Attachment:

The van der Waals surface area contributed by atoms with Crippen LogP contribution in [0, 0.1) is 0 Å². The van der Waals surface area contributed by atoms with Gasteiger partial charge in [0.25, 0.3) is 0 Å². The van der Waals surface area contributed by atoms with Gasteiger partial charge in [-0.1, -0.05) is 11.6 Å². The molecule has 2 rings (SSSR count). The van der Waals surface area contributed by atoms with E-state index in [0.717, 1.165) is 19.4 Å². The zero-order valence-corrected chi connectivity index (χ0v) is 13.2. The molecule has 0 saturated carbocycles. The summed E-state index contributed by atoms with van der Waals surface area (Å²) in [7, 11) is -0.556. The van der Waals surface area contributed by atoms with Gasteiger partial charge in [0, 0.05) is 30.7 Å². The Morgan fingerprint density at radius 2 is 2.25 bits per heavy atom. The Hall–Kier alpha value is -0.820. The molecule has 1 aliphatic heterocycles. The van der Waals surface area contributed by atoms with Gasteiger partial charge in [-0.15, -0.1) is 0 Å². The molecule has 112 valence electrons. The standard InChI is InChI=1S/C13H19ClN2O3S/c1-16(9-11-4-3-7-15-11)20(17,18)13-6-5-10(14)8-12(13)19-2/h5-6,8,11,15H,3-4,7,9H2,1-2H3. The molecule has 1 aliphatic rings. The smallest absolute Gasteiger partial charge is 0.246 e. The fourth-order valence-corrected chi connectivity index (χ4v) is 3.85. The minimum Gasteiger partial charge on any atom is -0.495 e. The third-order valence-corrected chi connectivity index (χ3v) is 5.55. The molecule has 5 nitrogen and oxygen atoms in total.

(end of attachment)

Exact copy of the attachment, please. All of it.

The van der Waals surface area contributed by atoms with Crippen LogP contribution in [0, 0.1) is 0 Å². The van der Waals surface area contributed by atoms with Gasteiger partial charge in [0.25, 0.3) is 0 Å². The van der Waals surface area contributed by atoms with Gasteiger partial charge in [-0.1, -0.05) is 11.6 Å². The molecule has 2 rings (SSSR count). The van der Waals surface area contributed by atoms with E-state index in [0.717, 1.165) is 19.4 Å². The zero-order valence-corrected chi connectivity index (χ0v) is 13.2. The molecule has 0 saturated carbocycles. The summed E-state index contributed by atoms with van der Waals surface area (Å²) in [7, 11) is -0.556. The van der Waals surface area contributed by atoms with Gasteiger partial charge in [0, 0.05) is 30.7 Å². The Morgan fingerprint density at radius 2 is 2.25 bits per heavy atom. The Hall–Kier alpha value is -0.820. The molecule has 1 aliphatic heterocycles. The van der Waals surface area contributed by atoms with Gasteiger partial charge in [-0.15, -0.1) is 0 Å². The molecule has 112 valence electrons. The standard InChI is InChI=1S/C13H19ClN2O3S/c1-16(9-11-4-3-7-15-11)20(17,18)13-6-5-10(14)8-12(13)19-2/h5-6,8,11,15H,3-4,7,9H2,1-2H3. The molecule has 1 aliphatic rings. The smallest absolute Gasteiger partial charge is 0.246 e. The fourth-order valence-corrected chi connectivity index (χ4v) is 3.85. The minimum Gasteiger partial charge on any atom is -0.495 e. The third-order valence-corrected chi connectivity index (χ3v) is 5.55. The molecule has 5 nitrogen and oxygen atoms in total.